Bill Tsoukalas had a name that was hard to pronounce, and a fastball and changeup that were equally difficult to hit. Facing the Seattle University senior always meant for a complicated day at the ballpark, whether you were a scorekeeper, PA announcer, hitter or pitcher.
The Northwest schools had little success against him, including the Washington Huskies. On May 6, 1969, Tsoukalas (pronounced Sue-Cal-Us) threw a no-hitter for six innings and a one-hitter through seven against them before settling for a 10-3 victory in a night game held at Broadway Playfield. The lefthander struck out 13.
That spring, Tsoukalas emerged as the ace for the Chieftains pitching staff, alternating starts with Tom Couples, older brother of PGA Tour golfer Fred Couples. Tsoukalas went 6-1 with a 1.98 earned run average; Couples finished 5-2 and at 1.64.
"The only thing holding this team back is the rain," said Tsoukalas of his 20-7 team.
With Seattle U returning to full Division I championship eligibility for the first time in 33 years -- when the Redhawks host Washington in a women's soccer match at Championship Field on Aug. 17 -- this is the 26th in a series of 33 stories replaying memorable SU events previously held at the NCAA's top level (1952-80).
Tsoukalas took the long way to get to Seattle U. After pitching Seattle's now-defunct Lincoln High School to a city championship, he accepted a scholarship from Washington State, but he didn't stay long in Pullman. The Cougars wanted him only as a pitcher, and Tsoukalas felt he deserved to be an all-round player, so he left and ended up at Everett Community College before transferring to SU.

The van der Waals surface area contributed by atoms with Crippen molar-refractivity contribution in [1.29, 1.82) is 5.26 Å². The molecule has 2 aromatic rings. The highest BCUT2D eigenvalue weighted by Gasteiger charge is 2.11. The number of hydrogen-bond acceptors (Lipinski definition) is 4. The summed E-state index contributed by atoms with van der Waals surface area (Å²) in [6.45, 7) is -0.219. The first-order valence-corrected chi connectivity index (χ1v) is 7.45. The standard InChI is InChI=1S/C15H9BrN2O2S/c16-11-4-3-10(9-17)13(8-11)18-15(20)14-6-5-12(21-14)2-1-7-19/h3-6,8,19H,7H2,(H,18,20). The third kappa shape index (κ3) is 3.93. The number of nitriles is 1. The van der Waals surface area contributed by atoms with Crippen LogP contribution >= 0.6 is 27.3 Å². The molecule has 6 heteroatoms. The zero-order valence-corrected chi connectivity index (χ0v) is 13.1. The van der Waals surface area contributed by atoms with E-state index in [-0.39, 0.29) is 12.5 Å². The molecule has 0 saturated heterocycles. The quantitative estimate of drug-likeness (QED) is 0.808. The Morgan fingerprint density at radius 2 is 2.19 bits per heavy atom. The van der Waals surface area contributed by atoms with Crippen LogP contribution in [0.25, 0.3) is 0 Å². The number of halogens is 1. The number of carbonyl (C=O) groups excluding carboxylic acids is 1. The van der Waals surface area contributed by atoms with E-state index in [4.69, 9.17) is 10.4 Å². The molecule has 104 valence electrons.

Tsoukalas, a first baseman when he wasn't pitching, twice led the Chieftains in batting, averaging .337 as a sophomore and .339 as a junior, and he finished third on the team after hitting .340 as a senior. He started thinking about the pros and where he'd like to play as his college career wound down.
"I'd kind of like to go with Seattle -- they have a future," he said.
Unfortunately, that was neither true about his hometown Pilots or him. Tsoukalas had a big-league arm, just not the good fortune to go with it. Signing with the Cleveland Indians, he was one of five prospects quickly promoted from the Class A level to AAA and put on the fast track to join the big club. Buddy Bell, Jack Brohamer, Chris Chambliss and Dick Tidrow each made it by 1972. Arm trouble kept Tsoukalas from advancing with them.
"It was the first month of the season and I was hitting all of the marks," he said of the pro pitching prowess at Triple-A Portland. "I was in Hawaii, and I remember the game but I don't remember the pitch. I came out to the park the next day and my arm was really sore. I never recovered from that."
Tsoukalas bounced around the pro game's different levels through 1975, trying to keep the big-league dream alive, before retiring and returning to Seattle U to coach baseball.
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